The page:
A modest proposal
There’s been no shortage of irony and hypocrisy in the environmental policy news of late. For example, readers might have thought the news site The Hill was stating the obvious in its September 5 headline reporting the results of a new opinion poll: “Death estimates tied to Trump coal rule make it less popular.” The story describes the Trump administration’s plans to replace the Obama-era Clean Power Plan, despite the EPA’s own research estimating their new rule will result in 1,400 additional annual deaths from illnesses related to emissions from coal-fired electricity plants. Instead of setting a federal standard for those emissions, however lenient they might be, the new rule cites states’ rights as a rationale for letting individual states formulate their own thresholds. But it also forbids them to set standards that coal-fired plants cannot meet. Commentators were quick to point out the hypocrisy in the administration’s selective respect for states’ rights, which lets coal states set meaninglessly low emissions standards but bars other states from acting to protect the health of their residents.
In other news, oil and gas companies operating along the Texas Gulf Coast have asked Congress to foot the bill for a $12 billion system of sea walls, levees and flood barriers to protect their facilities from the effects of climate change. It seems that, in the wake of Hurricane Harvey a year ago, big oil has become acutely aware of just how vulnerable their concentrated processing assets are along this 60-mile stretch of coastline. The request for taxpayer funding for the project is ardently endorsed by the state’s two Republican senators, Ted Cruz and John Cornyn, who in the past have been outspoken in their dismissal of climate science and general opposition to federal spending. Thus their request as well as a proposal by a special post-Harvey commission that seeks $61 billion in federal funding to “future proof” the state, carefully and almost comically avoids referring to “climate change.” Instead it describes heavier rains, higher tides and stronger storms without mentioning the climate context in which they are occurring, or the role the petroleum industry has played in creating those phenomena while denying climate science and opposing meaningful action over the past five decades.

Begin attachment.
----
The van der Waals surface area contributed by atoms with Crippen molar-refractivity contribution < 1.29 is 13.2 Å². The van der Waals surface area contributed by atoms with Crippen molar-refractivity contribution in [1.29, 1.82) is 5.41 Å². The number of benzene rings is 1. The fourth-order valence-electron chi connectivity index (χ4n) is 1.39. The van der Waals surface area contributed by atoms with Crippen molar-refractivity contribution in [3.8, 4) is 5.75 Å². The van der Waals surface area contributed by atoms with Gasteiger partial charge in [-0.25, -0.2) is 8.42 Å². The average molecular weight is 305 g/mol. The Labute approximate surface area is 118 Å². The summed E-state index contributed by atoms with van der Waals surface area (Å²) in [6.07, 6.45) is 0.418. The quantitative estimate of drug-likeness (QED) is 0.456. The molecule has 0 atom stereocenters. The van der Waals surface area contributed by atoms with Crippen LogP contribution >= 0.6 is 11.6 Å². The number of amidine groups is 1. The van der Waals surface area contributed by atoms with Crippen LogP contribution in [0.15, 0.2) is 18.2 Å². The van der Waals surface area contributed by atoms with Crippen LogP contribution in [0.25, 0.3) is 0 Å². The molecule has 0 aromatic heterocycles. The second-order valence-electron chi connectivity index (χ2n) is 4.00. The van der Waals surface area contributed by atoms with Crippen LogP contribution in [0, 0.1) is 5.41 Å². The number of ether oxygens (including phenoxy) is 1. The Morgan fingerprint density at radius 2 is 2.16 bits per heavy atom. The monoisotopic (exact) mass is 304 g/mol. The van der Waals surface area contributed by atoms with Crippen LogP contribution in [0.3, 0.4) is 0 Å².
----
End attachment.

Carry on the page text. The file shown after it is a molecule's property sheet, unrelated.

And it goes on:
As a condition of any Congressional appropriation, I think states seeking this kind of assistance should be required to provide a formal acknowledgement of the science of climate change and the fact that the use of fossil fuels has been a leading cause of climate change. If petroleum industry assets are to be protected, those companies should be required to work with their home states to develop a comprehensive plan for the transition away from fossil fuels. To get your insurance to pay for a medical procedure, your doctor has to describe truthfully the nature of your illness. It’s only fair that states trying to insure themselves against the effects of climate change should unequivocally renounce their climate-change denial and engage in a specific, science-based plan that addresses the problem.